The airplane involved was an 18-year-old McDonnell Douglas MD-83. Unlike the Airbus jets this airplane did not have a highly automated fly-by-wire cockpit, and it cruised at lower altitudes than the newer jets—when it encountered the storm it was at 31,000 feet. The crash is still under investigation by the French.
As they flew over the Java Sea at 32,000 feet the pilots of AirAsia Flight 8501 asked for a significant change of altitude, wanting to climb another 6,000 feet to 38,000 feet, close to the operational ceiling of the Airbus A320. (The air traffic controller declined their request, limiting the change to 34,000 feet because of the other traffic in the area, but by that time contact with the flight was lost.)
Pilots I have spoken to point out that a change of altitude on its own won’t usually get you out of turbulence in cloud that rises another 12,000 feet or more above you. Course changes to the left or right are the usual way of avoiding trouble. Until we get a more detailed analysis of the jet’s trajectory and its relation to the forces inside the storm we won’t know if there was an unusually localized force like a super cell strong enough to destabilize the airplane whatever the pilots did.
There is no recent record of an airliner being grabbed in this way by such a violent hidden hand that the pilots are helpless to counteract the force as they soar upward—in the case of Air France 447, for example, the fatal stall was induced by the pilots, not a violently rising or falling column of air.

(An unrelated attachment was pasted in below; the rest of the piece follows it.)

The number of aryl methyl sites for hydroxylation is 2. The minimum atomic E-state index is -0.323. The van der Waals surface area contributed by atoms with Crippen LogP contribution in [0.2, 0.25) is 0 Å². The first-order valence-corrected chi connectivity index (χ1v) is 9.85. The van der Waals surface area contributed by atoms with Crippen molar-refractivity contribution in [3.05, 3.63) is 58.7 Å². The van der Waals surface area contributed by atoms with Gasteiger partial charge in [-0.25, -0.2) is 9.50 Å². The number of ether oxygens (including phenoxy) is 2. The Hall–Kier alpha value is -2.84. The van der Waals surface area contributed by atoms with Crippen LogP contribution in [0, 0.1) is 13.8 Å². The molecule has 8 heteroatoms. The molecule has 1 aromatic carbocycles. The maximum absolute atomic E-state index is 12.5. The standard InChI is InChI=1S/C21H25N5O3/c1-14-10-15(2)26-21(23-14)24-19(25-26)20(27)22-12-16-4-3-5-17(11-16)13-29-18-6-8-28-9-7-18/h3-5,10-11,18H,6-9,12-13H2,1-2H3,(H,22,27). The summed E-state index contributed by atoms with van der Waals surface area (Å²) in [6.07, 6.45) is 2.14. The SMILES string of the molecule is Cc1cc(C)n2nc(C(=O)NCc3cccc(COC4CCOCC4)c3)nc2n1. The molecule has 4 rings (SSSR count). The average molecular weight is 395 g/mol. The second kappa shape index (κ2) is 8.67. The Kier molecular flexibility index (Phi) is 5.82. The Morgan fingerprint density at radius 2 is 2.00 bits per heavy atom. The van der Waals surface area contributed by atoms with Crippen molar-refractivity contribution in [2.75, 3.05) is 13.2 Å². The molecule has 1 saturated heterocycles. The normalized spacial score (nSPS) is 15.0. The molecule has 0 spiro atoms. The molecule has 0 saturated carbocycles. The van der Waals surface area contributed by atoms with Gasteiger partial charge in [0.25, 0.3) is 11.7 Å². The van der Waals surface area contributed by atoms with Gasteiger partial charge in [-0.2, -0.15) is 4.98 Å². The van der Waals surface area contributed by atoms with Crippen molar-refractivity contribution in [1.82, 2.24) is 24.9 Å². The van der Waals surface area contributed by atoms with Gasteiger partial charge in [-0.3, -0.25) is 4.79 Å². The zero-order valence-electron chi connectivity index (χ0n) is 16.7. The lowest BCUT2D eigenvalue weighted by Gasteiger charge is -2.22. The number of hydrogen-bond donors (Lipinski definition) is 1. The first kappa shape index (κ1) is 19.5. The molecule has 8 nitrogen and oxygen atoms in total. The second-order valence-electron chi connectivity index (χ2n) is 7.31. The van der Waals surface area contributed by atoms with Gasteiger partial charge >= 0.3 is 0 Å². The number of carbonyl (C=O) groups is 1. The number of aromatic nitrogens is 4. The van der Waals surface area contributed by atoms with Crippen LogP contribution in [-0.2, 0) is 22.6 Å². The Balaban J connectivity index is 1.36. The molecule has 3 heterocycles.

But this whole scenario raises the question of what exactly the intertropical convergence zone is. The idea that such a force existed goes back to the early days of global marine navigation and to the concept of trade winds—the prevailing winds that sailors used to take them across the oceans. Sailors knew that to the north and the south of the Equator there was some kind of convergence of winds—and this included the dreaded doldrums where there was no wind at all and ships would become becalmed, motionless under a relentless equatorial sun. By the 18th century, with more science being applied to the study of weather, it was clear that upper atmosphere winds were influenced by polar temperatures and seasonal changes.
Meteorology is, of course, now far advanced from that point, but the behavior and nature of weather systems that ring the globe is a lot more complicated than can be explained by any general, shorthand, term like intertropical convergence zone. The term itself dates from the time in World War II when, for the first time, pilots were becoming as numerous as sailors in these regions and were aware of highly unpredictable and dangerous weather systems that for the airplanes of that era, restricted to lower altitudes, were potentially lethal.
The usual graphic representation of the intertropical convergence zone is misleading. Rather than being an organized entity it’s really a combination of different storm systems of different intensity whose only common feature is the way they move in parallel to the Equator, shifting to the north in our summer and to the south in our winter—embracing, for example, the Java Sea in the current monsoon season and shifting north across the South Atlantic and sub-Saharan Africa in our summer.
What can we take away from this with any sureness? Just that in three separate parts of the world—the south Atlantic, sub-Saharan Africa and the Java Sea—violent storms have played a role in crashes and reminded us that given certain circumstances weather remains a threat to air safety that cannot be underestimated and is still not well understood.
This is not a “Bermuda Triangle” fantasy in which some mysterious force snatches airplanes from the sky. The shape, power and ubiquity of the force is clear but its complexity makes it particularly difficult to deal with and beyond any usable computer modeling. We have been warned that climate change will increase the power of storm systems across the globe. The intertropical convergence zone, whatever it really is, is one of those systems.